Mentalization-Based Treatment for Adolescence (MBT-A) Training in Los Angeles
29th January 2021 – 30th January 2021
- UCLA Faculty Center, Los Angeles Map
- 2 days
- 09:00 - 17:00
Standard fee with MBT Online training
Standard fee for those who have already completed the MBT Online training
Trainee fee with online training - full-time students only
About this course
In this course people will be able to get an overview of MBT-A; an understanding of the specific complexities about working with adolescents; an understanding of the development of mentalization and the relevance of it in relationships and in the maintenance of a self esteem, affect regulation and impulse control. The course will also touch on issues such as working with self harm, working with trauma and family work.
Who is this course suitable for?
All professionals working in the field of adolescent mental health.
It is a requirement that attendees of this training must complete the MBT Online training before the training start date. You will be given access to the Online training one month before the training start date. Please note access to the training will be granted once full payment is received. The Online training consists of a series of short videos that span four hours and cover the theory of MBT and so it is essential that you watch these prior to the training. If you do not complete these, you will not have the theoretical knowledge to get the most out of the training you are scheduled to attend. The content of the Online training will not be covered in the in-person training. If, for any reason, you require access to the Online training sooner than one month prior to the training start date, please let us know and we will be able to grant you access. Please note that training places must be paid for in order to be granted access to the Online training.
Aims of course
• Understand why adolescence is a critical period
• Understand mentalization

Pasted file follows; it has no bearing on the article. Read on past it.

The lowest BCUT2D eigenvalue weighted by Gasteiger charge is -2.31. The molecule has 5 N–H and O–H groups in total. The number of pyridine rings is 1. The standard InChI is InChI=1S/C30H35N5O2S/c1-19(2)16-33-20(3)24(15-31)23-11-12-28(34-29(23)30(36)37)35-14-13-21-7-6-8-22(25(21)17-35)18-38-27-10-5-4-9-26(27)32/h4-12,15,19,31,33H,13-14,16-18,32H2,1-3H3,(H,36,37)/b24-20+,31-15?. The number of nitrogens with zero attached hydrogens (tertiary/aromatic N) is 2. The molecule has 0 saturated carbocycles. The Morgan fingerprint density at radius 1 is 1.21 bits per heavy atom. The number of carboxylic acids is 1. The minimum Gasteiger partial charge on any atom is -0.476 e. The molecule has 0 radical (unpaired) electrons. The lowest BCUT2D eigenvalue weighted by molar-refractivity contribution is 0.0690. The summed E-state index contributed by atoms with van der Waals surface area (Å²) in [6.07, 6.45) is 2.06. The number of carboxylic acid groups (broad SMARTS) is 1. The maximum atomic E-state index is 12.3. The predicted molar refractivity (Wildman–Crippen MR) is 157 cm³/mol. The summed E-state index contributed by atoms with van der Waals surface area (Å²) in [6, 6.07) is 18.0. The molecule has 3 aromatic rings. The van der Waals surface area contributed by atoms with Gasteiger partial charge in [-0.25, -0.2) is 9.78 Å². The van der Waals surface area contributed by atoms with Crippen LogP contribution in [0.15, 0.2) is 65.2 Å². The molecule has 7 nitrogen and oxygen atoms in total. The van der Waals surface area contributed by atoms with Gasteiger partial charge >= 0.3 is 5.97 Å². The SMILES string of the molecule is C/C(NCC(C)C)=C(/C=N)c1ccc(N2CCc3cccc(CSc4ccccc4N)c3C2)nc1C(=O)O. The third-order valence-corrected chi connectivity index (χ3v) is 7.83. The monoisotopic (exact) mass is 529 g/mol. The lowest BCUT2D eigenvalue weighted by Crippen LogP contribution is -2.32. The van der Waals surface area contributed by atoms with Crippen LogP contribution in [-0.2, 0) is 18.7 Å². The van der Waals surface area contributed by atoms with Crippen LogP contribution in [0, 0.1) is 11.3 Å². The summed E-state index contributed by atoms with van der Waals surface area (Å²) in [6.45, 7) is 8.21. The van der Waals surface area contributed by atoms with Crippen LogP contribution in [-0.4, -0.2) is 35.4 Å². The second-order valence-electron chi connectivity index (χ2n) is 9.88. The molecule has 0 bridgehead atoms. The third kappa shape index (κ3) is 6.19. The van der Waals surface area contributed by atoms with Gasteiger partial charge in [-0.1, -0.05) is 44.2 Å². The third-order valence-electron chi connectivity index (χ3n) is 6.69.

• Develop an understanding of the model of MBT-A as well as the application of it is self harm, trauma and with families
By the end of this conference, participants will to able to:
- Describe the derivation of the concept of mentalization and summarize the basic theory
- Differentiate mentalizing from cognitive behavioral psychodynamic and systemic psychotherapies
- Contrast implicit from explicit mentalization
- Explain the role of attachment in the development of mentalization
- Contrast non-mentalizing from mentalizing. Recognize the three social cognitive precursors to mentalization.
- Demonstrate use of the MBT therapist stance (i.e., not knowing)
- Distinguish the four poles of mentalizing
- Recognize in their patients reliance on the three antecedents to mentalizing (psychic equivalence, pretend mode, and teleological function) and alter their therapeutic stance to be able to manage them
- Compare and contrast empathic from sympathetic interactions
- Demonstrate ability to lower high levels of emotional arousal
- Demonstrate basic mentalizing techniques: empathy, clarification and exploration, “rewind,” “stop and stand,” and “challenge”
- Practice the use of affect focus and perspective-taking
- Recognize and formulate the interpersonal context underlying the loss of mentalizing
- Evaluate suicidality as a loss of mentalization in the context of an attachment relationship
- Construct a case formulation based on MBT developmental theory
- Compare and contrast traditional use of transference to the MBT use of the relationship
- Employ use of self-observation in work with a patient
- Recognize in patients with trauma the role of the alien self
- Implement the intervention algorithm of MBT
- Implement MBT techniques into a group therapy practice
This course is jointly sponsored by Lifespan Learning Institute and The Mentalizing Initiative, which are responsible for the content.
CME: The Lifespan Learning Institute is accredited by the California Medical Association (CMA) to provide continuing medical education for physicians.
The credits on this course cover psychology, social work, psychiatry, and marriage family therapy.
The Lifespan Learning Institute designates this enduring activity for a maximum of 18.5 AMA PRA Category 1 Credits™. Physicians should claim only the credit commensurate with the extent of their participation in the activity.
According to the California Board of Registered Nursing, Continuing Medical Education is acceptable for meeting RN continuing education requirements, as long as the course is Category 1, and has been taken within the appropriate time frames.
APA: Lifespan Learning Institute is approved by the American Psychological Association to sponsor continuing education for psychologists. Lifespan Learning Institute maintains responsibility for the program and its content.
No relevant financial relationships were disclosed by the authors or the planners.
This activity is offered by an accredited CMA-CME provider and is not commercially supported.
* Lifespan Learning Institute, tel. 310-474-2505, 1023 Westholme Ave, Los Angeles, CA 90024
**We are offering a limited amount of tickets for trainees at a special rate of $800. These will be distributed on a first come, first serve basis.
See booking terms and conditions here
See complaints procedure here